Ref link: http://blog.erlang.org/retired-pitfalls-22/
Calling 50s to .4s a “nice improvement” is an awesome understatement!
I’ve heard that the BEAM VM byte code is not well documented (maybe in comparison to JVM bytecode), which is one reason that Elixir transpired to Erlang first; is this true?
So saying that Elixir is transpiled to Erlang is incorrect: it compiles to Erlang AST.
> In OTP 22 we have completely re-implemented the lower levels of the Erlang compiler.
Meaning some performance improvements for bit syntax which in Erlang is used [EDIT: in some of the newer, external code; there are still many places where charlists are used] for strings. Some string BIFs got faster. This should translate directly to Elixir and its string handling functions performance.
> OTP 22 comes with a new experimental socket API. The idea behind this API is to have a stable intermediary API that users can use to create features that are not part of the higher-level gen APIs.
Other than the ease of extending the API there are some performance improvements, too.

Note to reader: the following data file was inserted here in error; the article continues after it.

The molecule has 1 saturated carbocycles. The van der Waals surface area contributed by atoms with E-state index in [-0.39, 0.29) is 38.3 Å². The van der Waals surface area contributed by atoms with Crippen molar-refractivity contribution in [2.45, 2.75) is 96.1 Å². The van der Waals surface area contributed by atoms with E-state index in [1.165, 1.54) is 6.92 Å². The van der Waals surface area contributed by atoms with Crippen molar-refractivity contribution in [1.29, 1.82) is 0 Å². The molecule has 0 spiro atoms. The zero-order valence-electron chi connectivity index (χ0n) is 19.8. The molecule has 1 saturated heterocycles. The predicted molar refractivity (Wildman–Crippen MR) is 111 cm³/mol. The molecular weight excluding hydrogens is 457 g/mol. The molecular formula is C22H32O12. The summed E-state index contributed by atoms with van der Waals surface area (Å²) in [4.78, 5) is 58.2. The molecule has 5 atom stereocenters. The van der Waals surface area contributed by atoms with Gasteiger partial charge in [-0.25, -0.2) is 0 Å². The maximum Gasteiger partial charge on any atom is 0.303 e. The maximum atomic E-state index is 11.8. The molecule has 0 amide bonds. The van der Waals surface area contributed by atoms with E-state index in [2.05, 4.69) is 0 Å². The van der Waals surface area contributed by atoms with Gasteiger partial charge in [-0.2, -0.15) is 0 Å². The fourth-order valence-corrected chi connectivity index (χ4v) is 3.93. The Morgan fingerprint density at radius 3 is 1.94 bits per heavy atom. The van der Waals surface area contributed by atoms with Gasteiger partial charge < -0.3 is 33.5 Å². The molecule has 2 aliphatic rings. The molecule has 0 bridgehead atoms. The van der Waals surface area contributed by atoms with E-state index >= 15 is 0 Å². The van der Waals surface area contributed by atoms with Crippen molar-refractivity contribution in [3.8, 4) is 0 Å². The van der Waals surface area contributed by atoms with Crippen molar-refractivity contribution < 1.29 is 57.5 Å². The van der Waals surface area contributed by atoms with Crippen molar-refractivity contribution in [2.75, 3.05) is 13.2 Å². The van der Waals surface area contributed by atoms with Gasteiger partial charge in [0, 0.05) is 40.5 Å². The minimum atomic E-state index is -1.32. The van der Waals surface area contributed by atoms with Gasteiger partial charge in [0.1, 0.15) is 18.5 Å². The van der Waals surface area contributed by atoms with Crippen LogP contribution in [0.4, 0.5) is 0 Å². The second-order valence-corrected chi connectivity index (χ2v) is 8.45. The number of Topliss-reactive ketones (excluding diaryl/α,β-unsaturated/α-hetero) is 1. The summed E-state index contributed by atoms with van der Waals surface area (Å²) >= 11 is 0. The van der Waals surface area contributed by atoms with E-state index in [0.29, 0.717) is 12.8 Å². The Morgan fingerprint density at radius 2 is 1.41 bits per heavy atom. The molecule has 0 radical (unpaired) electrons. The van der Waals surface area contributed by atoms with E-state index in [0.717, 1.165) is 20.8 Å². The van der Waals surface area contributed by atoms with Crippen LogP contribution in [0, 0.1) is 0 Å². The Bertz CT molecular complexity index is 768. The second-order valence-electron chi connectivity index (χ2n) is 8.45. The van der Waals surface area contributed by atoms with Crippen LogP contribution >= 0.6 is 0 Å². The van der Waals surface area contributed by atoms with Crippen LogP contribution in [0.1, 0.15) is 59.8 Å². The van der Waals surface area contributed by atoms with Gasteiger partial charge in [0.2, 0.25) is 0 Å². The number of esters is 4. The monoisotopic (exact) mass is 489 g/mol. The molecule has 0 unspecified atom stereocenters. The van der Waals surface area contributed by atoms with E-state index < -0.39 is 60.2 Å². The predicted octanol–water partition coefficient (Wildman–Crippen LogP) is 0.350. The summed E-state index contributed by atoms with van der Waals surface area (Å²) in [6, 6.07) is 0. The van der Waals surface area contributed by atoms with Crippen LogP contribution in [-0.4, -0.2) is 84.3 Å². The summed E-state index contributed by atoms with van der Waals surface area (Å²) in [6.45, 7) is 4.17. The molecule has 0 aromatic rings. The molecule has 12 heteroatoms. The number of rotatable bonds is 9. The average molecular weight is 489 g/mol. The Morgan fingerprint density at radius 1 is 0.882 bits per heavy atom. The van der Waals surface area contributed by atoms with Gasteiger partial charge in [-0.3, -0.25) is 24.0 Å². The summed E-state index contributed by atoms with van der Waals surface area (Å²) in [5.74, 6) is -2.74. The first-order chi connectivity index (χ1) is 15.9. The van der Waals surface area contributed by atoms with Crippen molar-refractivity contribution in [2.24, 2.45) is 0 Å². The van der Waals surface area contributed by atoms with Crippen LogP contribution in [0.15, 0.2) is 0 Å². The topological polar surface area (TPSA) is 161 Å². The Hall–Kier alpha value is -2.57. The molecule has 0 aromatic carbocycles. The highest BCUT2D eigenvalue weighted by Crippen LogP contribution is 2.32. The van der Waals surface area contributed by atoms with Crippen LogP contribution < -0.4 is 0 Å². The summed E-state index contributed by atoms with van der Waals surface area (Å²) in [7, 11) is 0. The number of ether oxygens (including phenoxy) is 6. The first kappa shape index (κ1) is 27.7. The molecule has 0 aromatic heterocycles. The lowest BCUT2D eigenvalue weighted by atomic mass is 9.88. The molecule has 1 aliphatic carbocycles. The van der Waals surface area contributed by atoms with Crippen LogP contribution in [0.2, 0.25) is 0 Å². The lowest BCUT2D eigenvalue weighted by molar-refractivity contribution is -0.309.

> PR1952 contributed by Kjell Winblad from Uppsala University makes it possible to do updated in parallel on ets tables of the type ordered_set. This has greatly increased the scalability of such ets tables that are the base for many applications, for instance, pg2 and the default ssl session cache.
More concurrency, better performance.
> In OTP 21.3 the culmination of many optimizations in the ssl application was released. For certain use-cases, the overhead of a using TSL has been significantly reduced. [...] The bytes per second that the Erlang distribution over TSL is able to send has been increased from 17K to about 80K, so more than 4 times as much data as before.
Everything relying on ssl got faster.
> On OTP 22 the logging facility for ssl has been greatly improved and there is now basic server support for TLSv1.3.
Not sure about that, don't know the details of TLS. More/better logging is always welcome.
> In order to deal with the head of line blocking caused by sending very large messages over Erlang Distribution, we have added fragmentation of distribution messages in OTP 22. This means that large messages will now be split up into smaller fragments allowing smaller messages to be sent without being blocked for a long time.
You can send lots of data over to other Erlang nodes without chunking them yourself - other messages will still go through anyway. Great if you have such messages in your app.